A1 Journal article – refereed

Telomere length, sibling competition and development of antioxidant defense in wild house mice




List of Authors: Janina Stauffer, Bineet Panda, Petteri Ilmonen

Publisher: Elsevier Ireland Ltd

Publication year: 2018

Journal: Mechanisms of Ageing and Development

Journal name in source: Mechanisms of Ageing and Development

Volume number: 169

Number of pages: 8

ISSN: 0047-6374

eISSN: 1872-6216

DOI: http://dx.doi.org/10.1016/j.mad.2017.10.002


Abstract

Antioxidants and telomere length are potential biomarkers for
individuals’ exposure and ability to cope with environmental stressors.
However, intraspecific variations in antioxidant alterations due to
natural, life cycle related stress, have been rarely estimated. We
investigated those changes in wild-derived house mice in a longitudinal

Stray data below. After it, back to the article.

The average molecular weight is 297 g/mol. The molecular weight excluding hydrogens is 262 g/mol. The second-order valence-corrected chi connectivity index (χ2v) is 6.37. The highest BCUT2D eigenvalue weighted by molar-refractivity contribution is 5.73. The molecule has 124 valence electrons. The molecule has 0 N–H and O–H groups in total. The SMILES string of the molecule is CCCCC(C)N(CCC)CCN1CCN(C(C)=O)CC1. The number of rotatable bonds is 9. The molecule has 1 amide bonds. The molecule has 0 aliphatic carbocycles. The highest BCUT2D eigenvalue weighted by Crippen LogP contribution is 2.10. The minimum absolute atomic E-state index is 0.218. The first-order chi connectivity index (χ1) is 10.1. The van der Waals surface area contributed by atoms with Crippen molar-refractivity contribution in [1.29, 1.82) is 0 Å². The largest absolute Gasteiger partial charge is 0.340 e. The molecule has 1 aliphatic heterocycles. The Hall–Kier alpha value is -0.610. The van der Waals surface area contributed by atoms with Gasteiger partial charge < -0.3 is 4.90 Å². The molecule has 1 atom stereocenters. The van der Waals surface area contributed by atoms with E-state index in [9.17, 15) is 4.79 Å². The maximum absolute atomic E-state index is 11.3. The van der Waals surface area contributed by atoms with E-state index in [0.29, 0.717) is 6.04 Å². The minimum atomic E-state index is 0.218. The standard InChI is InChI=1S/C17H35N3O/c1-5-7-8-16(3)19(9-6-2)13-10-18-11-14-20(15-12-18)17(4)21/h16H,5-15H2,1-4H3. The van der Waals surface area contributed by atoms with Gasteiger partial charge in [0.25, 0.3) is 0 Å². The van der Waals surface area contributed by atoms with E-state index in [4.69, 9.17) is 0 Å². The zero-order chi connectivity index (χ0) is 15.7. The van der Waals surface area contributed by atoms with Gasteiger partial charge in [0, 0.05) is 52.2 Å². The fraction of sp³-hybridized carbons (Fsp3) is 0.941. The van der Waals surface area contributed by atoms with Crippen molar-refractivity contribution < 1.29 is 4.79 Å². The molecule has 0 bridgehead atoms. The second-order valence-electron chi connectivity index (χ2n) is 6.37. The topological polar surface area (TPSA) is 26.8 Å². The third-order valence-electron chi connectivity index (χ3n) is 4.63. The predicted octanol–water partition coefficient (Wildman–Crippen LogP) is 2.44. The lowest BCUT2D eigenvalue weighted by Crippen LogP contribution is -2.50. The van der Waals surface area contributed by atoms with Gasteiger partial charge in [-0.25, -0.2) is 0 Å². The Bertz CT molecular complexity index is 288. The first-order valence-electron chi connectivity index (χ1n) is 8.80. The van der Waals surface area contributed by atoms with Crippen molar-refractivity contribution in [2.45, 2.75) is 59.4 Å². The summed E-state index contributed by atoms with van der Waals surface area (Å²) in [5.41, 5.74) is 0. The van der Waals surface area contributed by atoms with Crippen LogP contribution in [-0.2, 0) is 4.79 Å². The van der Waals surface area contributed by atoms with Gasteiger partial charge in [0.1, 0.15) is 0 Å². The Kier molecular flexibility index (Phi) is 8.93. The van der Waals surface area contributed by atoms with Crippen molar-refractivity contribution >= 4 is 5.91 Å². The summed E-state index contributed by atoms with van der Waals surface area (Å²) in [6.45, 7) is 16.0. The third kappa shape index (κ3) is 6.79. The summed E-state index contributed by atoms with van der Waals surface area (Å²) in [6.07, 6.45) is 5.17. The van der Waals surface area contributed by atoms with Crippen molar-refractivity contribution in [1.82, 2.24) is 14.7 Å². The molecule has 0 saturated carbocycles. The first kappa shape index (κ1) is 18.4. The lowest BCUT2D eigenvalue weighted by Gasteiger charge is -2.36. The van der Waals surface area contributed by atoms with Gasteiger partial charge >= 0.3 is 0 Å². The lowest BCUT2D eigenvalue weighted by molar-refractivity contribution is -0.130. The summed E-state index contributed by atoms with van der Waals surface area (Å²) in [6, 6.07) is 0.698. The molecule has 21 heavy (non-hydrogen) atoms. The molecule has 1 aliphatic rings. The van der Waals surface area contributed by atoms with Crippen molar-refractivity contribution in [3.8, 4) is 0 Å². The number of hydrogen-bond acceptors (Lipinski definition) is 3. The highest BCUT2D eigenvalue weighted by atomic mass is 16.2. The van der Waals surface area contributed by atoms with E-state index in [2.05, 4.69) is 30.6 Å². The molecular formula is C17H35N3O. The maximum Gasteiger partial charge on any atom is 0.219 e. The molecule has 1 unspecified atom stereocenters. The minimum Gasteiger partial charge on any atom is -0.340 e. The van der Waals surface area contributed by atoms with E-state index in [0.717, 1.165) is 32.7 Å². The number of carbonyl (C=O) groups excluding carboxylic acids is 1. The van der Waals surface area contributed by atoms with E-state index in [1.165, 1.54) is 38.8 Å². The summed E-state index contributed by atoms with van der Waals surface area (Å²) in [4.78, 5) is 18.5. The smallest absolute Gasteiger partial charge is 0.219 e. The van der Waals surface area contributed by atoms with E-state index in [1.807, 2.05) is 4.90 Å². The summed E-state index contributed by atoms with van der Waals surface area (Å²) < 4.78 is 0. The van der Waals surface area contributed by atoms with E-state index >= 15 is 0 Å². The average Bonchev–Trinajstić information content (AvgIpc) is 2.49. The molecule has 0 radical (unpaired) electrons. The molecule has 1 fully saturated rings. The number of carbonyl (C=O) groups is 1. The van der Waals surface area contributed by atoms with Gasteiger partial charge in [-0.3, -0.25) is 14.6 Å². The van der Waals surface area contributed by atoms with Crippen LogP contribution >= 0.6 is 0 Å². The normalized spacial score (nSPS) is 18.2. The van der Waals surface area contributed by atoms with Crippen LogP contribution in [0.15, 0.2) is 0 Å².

study with natural sibling competition as a stressor. Blood was used for
telomere length measurements at 8-weeks age and for several selected
antioxidants at 8-weeks and 6-months age. Our results show that most of
the antioxidants increase during that time, indicating that
antioxidant-system continues to develop after early development and
sexual maturation. In addition females had higher antioxidant-levels
than males. Mice with longer telomeres had also higher superoxide
dismutase-activity and more glutathione than mice with shorter
telomeres, meaning that long telomeres are associated with better
antioxidant defense at maturation and during later life. Sibling
competition at early age affected superoxide dismutase-levels at
6-months, but only in females. Females, which were lighter than the
average of the litter had low superoxide dismutase –activity in later
adulthood, indicating delayed negative effect of sibling competition on
antioxidant defense. Our results highlight that sex and developmental
stage are crucial in intraspecific comparisons of the antioxidant status
and its alterations.


Last updated on 2021-24-06 at 11:05